May 28, 2008

Brooklyn Courier Coverage of the G Train Rally

‘Rodney’ rider backlash on the G:
Advocates call for improved service on overlooked subway line

By Stephen Witt

A Downtown Brooklyn lawmaker last week charged that straphangers who ride the G train get no respect.

“Rodney Dangerfield was treated with more respect then the G train rider, but that needs to change because the communities of Fort Greene and Clinton Hill heavily rely on this subway line to get to work and to conduct their lives,” said Assemblymember Hakeem Jeffries.

The G train, which only runs with four cars, is the MTA’s only full-time non-shuttle service that does not enter Manhattan.

Currently the line runs from Smith and 9th Streets through Carroll Gardens/Cobble Hill on the F line and then across Fort Greene, Clinton Hill, Bedford Stuyvesant, Williamsburg and Greenpoint before terminating in Queens.

However, the MTA has announced a three-year rehabilitation of the Culver Viaduct line from 2009–2012.

As part of that project, the G train service, which currently terminates at Smith–Ninth Streets, will be permanently extended to Church Avenue on the Kensington/Windsor Terrace border.

On a recent MTA rider survey report card, 3,903 G train riders responded and gave the line a D-plus grade.

Respondents said their top priorities for improvements on the line included reasonable wait times for trains, minimal delays during trips and adequate room on board at rush hour.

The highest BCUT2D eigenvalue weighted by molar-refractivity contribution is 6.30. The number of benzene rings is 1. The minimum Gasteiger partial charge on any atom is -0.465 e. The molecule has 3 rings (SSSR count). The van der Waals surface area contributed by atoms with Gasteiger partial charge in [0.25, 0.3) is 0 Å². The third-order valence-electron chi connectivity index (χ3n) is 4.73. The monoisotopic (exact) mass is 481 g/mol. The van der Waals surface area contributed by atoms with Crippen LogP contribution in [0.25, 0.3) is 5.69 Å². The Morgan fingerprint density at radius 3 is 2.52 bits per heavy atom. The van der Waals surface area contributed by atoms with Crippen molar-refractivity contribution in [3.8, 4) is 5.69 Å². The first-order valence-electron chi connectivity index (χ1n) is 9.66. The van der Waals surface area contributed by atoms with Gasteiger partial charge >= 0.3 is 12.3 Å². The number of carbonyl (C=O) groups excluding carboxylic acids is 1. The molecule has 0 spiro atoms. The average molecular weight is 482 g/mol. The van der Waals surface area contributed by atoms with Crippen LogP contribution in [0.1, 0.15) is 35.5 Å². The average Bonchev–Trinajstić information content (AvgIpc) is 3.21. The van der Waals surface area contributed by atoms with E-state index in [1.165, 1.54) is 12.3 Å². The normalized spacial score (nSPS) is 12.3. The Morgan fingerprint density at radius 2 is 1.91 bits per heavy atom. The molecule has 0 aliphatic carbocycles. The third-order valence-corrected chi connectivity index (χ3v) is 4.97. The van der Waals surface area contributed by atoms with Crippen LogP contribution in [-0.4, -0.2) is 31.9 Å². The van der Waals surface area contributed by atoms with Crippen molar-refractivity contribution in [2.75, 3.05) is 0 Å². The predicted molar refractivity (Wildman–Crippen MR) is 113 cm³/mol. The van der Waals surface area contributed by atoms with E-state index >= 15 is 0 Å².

Jeffries held a “Save the G Train” rally last week at the Lafayette Avenue Presbyterian Church, 85 South Oxford Street, in which he released a letter to MTA officials demanding changes to the line.

“For decades, the G train has been treated like the unwanted stepchild of the New York City subway system. Periodically, it has been threatened with outright elimination,” wrote Jeffries, adding neighborhoods served by the subway line have exploded with population growth and residential development.

Among the changes Jeffries recommended is expanding the number of subway cars from four to six, which will prevent passengers from dashing to the middle of the subway platform in order to catch the train.

Jeffries also recommended an increase in frequency both during rush hours and weekends, and that the MTA study the feasibility of connecting the G train at the Fulton Street station with the nearby Atlantic Ave. transportation hub.

“In the interim, the MTA should permit street transfers between the G train and the multiple subway lines at Atlantic Ave., which all travel into Manhattan,” Jeffries wrote.

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